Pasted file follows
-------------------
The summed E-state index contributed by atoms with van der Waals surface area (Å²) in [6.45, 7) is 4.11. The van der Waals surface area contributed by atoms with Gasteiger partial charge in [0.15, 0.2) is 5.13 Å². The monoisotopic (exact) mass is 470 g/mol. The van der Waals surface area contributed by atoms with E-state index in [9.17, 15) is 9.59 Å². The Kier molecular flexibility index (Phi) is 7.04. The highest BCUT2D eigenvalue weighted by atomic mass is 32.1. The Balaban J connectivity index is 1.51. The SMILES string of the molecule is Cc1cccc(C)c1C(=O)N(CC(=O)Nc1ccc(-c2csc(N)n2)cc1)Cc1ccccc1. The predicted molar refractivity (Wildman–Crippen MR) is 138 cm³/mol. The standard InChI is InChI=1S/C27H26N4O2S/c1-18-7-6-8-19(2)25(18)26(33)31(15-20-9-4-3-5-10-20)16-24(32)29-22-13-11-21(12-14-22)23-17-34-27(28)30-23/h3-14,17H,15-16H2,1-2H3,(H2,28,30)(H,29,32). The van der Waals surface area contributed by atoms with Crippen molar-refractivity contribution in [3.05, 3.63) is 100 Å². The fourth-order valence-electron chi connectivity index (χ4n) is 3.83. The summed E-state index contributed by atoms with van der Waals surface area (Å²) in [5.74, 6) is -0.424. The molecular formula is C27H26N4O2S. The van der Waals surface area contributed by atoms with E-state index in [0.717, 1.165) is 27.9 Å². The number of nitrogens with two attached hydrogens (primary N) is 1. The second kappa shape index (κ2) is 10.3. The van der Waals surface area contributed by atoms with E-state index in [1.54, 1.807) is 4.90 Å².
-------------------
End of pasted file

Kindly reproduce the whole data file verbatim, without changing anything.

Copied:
The summed E-state index contributed by atoms with van der Waals surface area (Å²) in [6.45, 7) is 4.11. The van der Waals surface area contributed by atoms with Gasteiger partial charge in [0.15, 0.2) is 5.13 Å². The monoisotopic (exact) mass is 470 g/mol. The van der Waals surface area contributed by atoms with E-state index in [9.17, 15) is 9.59 Å². The Kier molecular flexibility index (Phi) is 7.04. The highest BCUT2D eigenvalue weighted by atomic mass is 32.1. The Balaban J connectivity index is 1.51. The SMILES string of the molecule is Cc1cccc(C)c1C(=O)N(CC(=O)Nc1ccc(-c2csc(N)n2)cc1)Cc1ccccc1. The predicted molar refractivity (Wildman–Crippen MR) is 138 cm³/mol. The standard InChI is InChI=1S/C27H26N4O2S/c1-18-7-6-8-19(2)25(18)26(33)31(15-20-9-4-3-5-10-20)16-24(32)29-22-13-11-21(12-14-22)23-17-34-27(28)30-23/h3-14,17H,15-16H2,1-2H3,(H2,28,30)(H,29,32). The van der Waals surface area contributed by atoms with Crippen molar-refractivity contribution in [3.05, 3.63) is 100 Å². The fourth-order valence-electron chi connectivity index (χ4n) is 3.83. The summed E-state index contributed by atoms with van der Waals surface area (Å²) in [5.74, 6) is -0.424. The molecular formula is C27H26N4O2S. The van der Waals surface area contributed by atoms with E-state index in [0.717, 1.165) is 27.9 Å². The number of nitrogens with two attached hydrogens (primary N) is 1. The second kappa shape index (κ2) is 10.3. The van der Waals surface area contributed by atoms with E-state index in [1.54, 1.807) is 4.90 Å².